The Austrian Pavilion

The Austrian Pavilion
Opening of the Austrian Pavilion in the Giardini della Biennale, 12th May, 1934 (Courtesy of Pedro Kramreiter, Vienna)

The Austrian Pavilion within the gardens of the Venice Biennale was built in 1934. Its clear, symmetrical construction, an architectural landmark among the national pavilions, was immediately acclaimed by critics of the time as both modern and forward-thinking.

Architect Josef Hoffmann had presented designs for a pavilion in Venice as early as 1912, however they were not developed into a building. The project was resuscitated during the 1920s, but was shelved once again for financial reasons. During this time Austria continued to exhibit in the central pavilion, as it had done since the first Biennale in 1895.

The first chapter of exhibitions presented within the Austrian Pavilion was brief, comprising the Biennales of 1934 and 1936. Following the “Anschluss” with Germany in April 1938, Austrian artists were presented inside the German pavilion. The “former” Austrian Pavilion was deemed surplus to requirements, and even offered for sale to friendly nations by the authorities in Berlin. Only after the Second World War, when the Biennale resumed its activities in 1948, did Austria return to its own pavilion.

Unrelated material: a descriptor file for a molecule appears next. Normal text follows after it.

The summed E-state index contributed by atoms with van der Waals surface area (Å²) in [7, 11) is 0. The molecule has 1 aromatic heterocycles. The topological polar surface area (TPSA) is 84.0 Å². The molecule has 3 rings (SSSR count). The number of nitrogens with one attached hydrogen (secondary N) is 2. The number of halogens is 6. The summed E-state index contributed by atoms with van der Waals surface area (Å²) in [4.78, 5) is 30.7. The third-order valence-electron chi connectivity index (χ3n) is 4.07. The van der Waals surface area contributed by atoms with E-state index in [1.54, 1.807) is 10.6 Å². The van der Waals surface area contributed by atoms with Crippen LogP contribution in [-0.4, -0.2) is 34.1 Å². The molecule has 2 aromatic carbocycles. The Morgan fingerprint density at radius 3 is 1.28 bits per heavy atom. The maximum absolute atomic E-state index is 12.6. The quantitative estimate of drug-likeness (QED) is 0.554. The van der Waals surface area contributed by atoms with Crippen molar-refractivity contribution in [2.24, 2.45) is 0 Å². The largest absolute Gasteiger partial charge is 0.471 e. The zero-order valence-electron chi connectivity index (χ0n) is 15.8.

Over the years, the Austrian Pavilion was altered structurally by several architectural interventions. In 1984, on the 50th anniversary of the construction of the pavilion, architect and then-commissioner Hans Hollein planned and executed a complete restoration of the building to return it to its original state of 1934.